April 22 is Earth Day and this year’s theme is Restore our Earth. On their website, Earthday.org states “When life around the globe returns to normal, our world cannot return to business-as-usual.”
It’s a powerful message indicating we stand at a crossroads, with different choices available to us on how we reestablish our lives. Do we pick up where we left off in 2019, ignoring 2020? Or do we use this opportunity to re-invent ourselves, our businesses and our communities?
Within the pharmaceutical and biopharmaceutical industries, 2020 has – indeed – caused a rethink of ‘business as usual.’
We’ve seen this across multiple fronts – from never-before-seen levels of collaboration to comprehensive reevaluations of supply chains. We’ve written on both topics – with the former (global collaboration in the fight against SARS-CoV-2) an unheralded, remarkable achievement, and the latter (the elevation of supply chain concerns) all too predictable, in light of worrisome events & trends over the last decade or so.
In the spirit of Earth Day, another ‘rethink’ is warranted. This one doesn’t come out of the blue, but – like supply chains – has slowly (but inevitably) crept into the industry’s consciousness: green chemistry.
Green Chemistry and the Pharma Industry
Green chemistry (‘sustainable chemistry’) concentrates on chemical processes which reduce or (preferably) eliminate entirely the use of hazardous chemicals and reagents, along with the waste they create. Drug manufacturing waste management and pollution control involves a significant amount of technology and infrastructure, such as multi-effect evaporators, vertical thin film dryers and reverse osmosis facilities.
The global pharma industry – like many others – has historically suffered from waste and pollution problems. Even today, drug manufacturing waste generation remains largely unregulated. (At Neuland, our EHS department is tasked with working on exciting initiatives aimed at reducing our ecological footprint – and customer costs.)
Different countries have addressed (or not) this issue in different ways, though it is by no means a problem that has been solved anywhere around the world. Regulations have emerged to mitigate the challenges (again, with different countries and regions doing more – or less). Industry-driven initiatives such as green chemistry and zero liquid discharge (a closed-loop cycle that minimizes or eliminates discharge of any liquid effluent by recycling and treating all wastewater), however, may hold the true keys to more sustainable drug production – driven by business decision-making, rather than via regulation…a change process which ultimately tends to be more effective.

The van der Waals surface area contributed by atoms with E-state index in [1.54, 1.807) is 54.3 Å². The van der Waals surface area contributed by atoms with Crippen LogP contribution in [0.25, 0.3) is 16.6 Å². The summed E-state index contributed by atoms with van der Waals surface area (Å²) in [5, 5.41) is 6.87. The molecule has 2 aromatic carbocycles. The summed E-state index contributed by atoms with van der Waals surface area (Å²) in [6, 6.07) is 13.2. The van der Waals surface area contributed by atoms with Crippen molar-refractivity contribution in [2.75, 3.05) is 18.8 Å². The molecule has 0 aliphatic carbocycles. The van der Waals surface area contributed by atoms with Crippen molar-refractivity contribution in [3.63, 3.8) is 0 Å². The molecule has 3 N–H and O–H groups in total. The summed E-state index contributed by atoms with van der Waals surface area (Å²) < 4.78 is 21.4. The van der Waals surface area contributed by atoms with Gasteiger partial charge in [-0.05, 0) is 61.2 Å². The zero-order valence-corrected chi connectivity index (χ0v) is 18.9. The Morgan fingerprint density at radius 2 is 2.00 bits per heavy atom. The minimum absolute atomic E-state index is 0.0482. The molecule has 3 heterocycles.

Among pharma, green chemistry has never been particularly trendy, but for those drug manufacturers who have paid attention it is important. In fact, setting aside its earth-friendly, ‘Go Green!’ attributes, it just makes good business sense.
Green chemistry can save companies money. Here are some of the economic and business advantages green chemistry offers, according to the U.S. Environmental Protection Agency (EPA):
- Higher yields for chemical reactions, consuming smaller amounts of feedstock to obtain the same amount of product
- Fewer synthetic steps, often allowing faster manufacturing of products, increasing plant capacity, and saving energy and water
- Reduced waste, eliminating costly remediation, hazardous waste disposal, and end-of-the-pipe treatments
- Better performance so that less product is needed to achieve the same function
- Reduced use of petroleum products, slowing their depletion and avoiding their hazards and price fluctuations
- Reduced manufacturing plant size or footprint through increased throughput
- Improved competitiveness of chemical manufacturers and their customers
We discussed some of the green chemistry practices we apply in a post back in 2014:
“At Neuland, we optimize input materials such as chemicals, solvents, fresh water as well as energy and process conditions in order to minimize environmental impact and health and safety hazards. For example, once an API production process has been developed, we then carry out process improvement initiatives to further maximize efficiency and reduce the impact of waste. All of our treated effluents are recycled to achieve Zero Liquid Discharge status.”
The fact is, green chemistry is not only good for the planet (and ultimately human health), but it is also good for the industry’s bottom line.
It is our obligation to recognize that we – as an industry and as individuals – can do better. That we must do better – for our health, for our communities and for humankind.
Got anything planned for Earth Day 2021? Head on over to our Facebook page and share!
Did you know? > More than 1 billion people now participate in Earth Day activities each year, making it the largest civic observance in the world. Learn more at earthday.org.